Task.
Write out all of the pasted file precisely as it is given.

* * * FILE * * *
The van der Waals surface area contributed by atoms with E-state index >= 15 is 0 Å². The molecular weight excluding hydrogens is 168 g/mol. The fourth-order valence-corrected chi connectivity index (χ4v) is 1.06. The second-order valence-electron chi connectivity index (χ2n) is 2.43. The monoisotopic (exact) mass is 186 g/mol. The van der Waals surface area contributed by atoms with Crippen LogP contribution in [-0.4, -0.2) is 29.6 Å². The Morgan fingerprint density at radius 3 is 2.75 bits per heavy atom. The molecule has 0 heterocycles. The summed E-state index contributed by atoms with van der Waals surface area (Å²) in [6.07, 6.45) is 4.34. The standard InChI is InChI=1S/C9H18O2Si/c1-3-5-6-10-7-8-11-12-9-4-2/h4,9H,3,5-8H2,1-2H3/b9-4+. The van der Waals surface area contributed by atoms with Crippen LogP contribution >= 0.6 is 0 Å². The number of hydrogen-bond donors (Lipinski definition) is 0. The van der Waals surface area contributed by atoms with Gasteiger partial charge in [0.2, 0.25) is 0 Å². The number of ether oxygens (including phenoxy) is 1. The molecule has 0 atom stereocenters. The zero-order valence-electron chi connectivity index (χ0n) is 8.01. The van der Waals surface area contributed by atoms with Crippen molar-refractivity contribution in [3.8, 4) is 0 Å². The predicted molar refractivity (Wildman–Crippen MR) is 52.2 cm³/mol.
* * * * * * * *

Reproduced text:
The van der Waals surface area contributed by atoms with E-state index >= 15 is 0 Å². The molecular weight excluding hydrogens is 168 g/mol. The fourth-order valence-corrected chi connectivity index (χ4v) is 1.06. The second-order valence-electron chi connectivity index (χ2n) is 2.43. The monoisotopic (exact) mass is 186 g/mol. The van der Waals surface area contributed by atoms with Crippen LogP contribution in [-0.4, -0.2) is 29.6 Å². The Morgan fingerprint density at radius 3 is 2.75 bits per heavy atom. The molecule has 0 heterocycles. The summed E-state index contributed by atoms with van der Waals surface area (Å²) in [6.07, 6.45) is 4.34. The standard InChI is InChI=1S/C9H18O2Si/c1-3-5-6-10-7-8-11-12-9-4-2/h4,9H,3,5-8H2,1-2H3/b9-4+. The van der Waals surface area contributed by atoms with Crippen LogP contribution >= 0.6 is 0 Å². The number of hydrogen-bond donors (Lipinski definition) is 0. The van der Waals surface area contributed by atoms with Gasteiger partial charge in [0.2, 0.25) is 0 Å². The number of ether oxygens (including phenoxy) is 1. The molecule has 0 atom stereocenters. The zero-order valence-electron chi connectivity index (χ0n) is 8.01. The van der Waals surface area contributed by atoms with Crippen molar-refractivity contribution in [3.8, 4) is 0 Å². The predicted molar refractivity (Wildman–Crippen MR) is 52.2 cm³/mol.